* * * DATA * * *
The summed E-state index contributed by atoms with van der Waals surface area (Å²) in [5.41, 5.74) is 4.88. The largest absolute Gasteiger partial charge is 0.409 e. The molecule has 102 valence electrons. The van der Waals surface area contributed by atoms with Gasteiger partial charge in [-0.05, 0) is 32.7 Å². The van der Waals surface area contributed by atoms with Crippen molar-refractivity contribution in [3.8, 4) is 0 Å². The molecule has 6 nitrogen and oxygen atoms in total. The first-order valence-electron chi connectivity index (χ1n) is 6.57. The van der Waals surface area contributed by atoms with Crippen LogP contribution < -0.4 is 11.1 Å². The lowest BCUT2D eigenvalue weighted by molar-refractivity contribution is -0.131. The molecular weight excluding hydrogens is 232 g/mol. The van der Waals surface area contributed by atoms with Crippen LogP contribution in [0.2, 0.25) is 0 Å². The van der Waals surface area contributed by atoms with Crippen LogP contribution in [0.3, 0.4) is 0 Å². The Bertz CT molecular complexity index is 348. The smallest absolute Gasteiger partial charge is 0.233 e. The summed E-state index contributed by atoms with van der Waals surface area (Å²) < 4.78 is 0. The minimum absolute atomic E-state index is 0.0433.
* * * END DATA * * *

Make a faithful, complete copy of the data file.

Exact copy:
The summed E-state index contributed by atoms with van der Waals surface area (Å²) in [5.41, 5.74) is 4.88. The largest absolute Gasteiger partial charge is 0.409 e. The molecule has 102 valence electrons. The van der Waals surface area contributed by atoms with Gasteiger partial charge in [-0.05, 0) is 32.7 Å². The van der Waals surface area contributed by atoms with Crippen molar-refractivity contribution in [3.8, 4) is 0 Å². The molecule has 6 nitrogen and oxygen atoms in total. The first-order valence-electron chi connectivity index (χ1n) is 6.57. The van der Waals surface area contributed by atoms with Crippen LogP contribution < -0.4 is 11.1 Å². The lowest BCUT2D eigenvalue weighted by molar-refractivity contribution is -0.131. The molecular weight excluding hydrogens is 232 g/mol. The van der Waals surface area contributed by atoms with Crippen LogP contribution in [0.2, 0.25) is 0 Å². The van der Waals surface area contributed by atoms with Crippen LogP contribution in [0.3, 0.4) is 0 Å². The Bertz CT molecular complexity index is 348. The smallest absolute Gasteiger partial charge is 0.233 e. The summed E-state index contributed by atoms with van der Waals surface area (Å²) < 4.78 is 0. The minimum absolute atomic E-state index is 0.0433.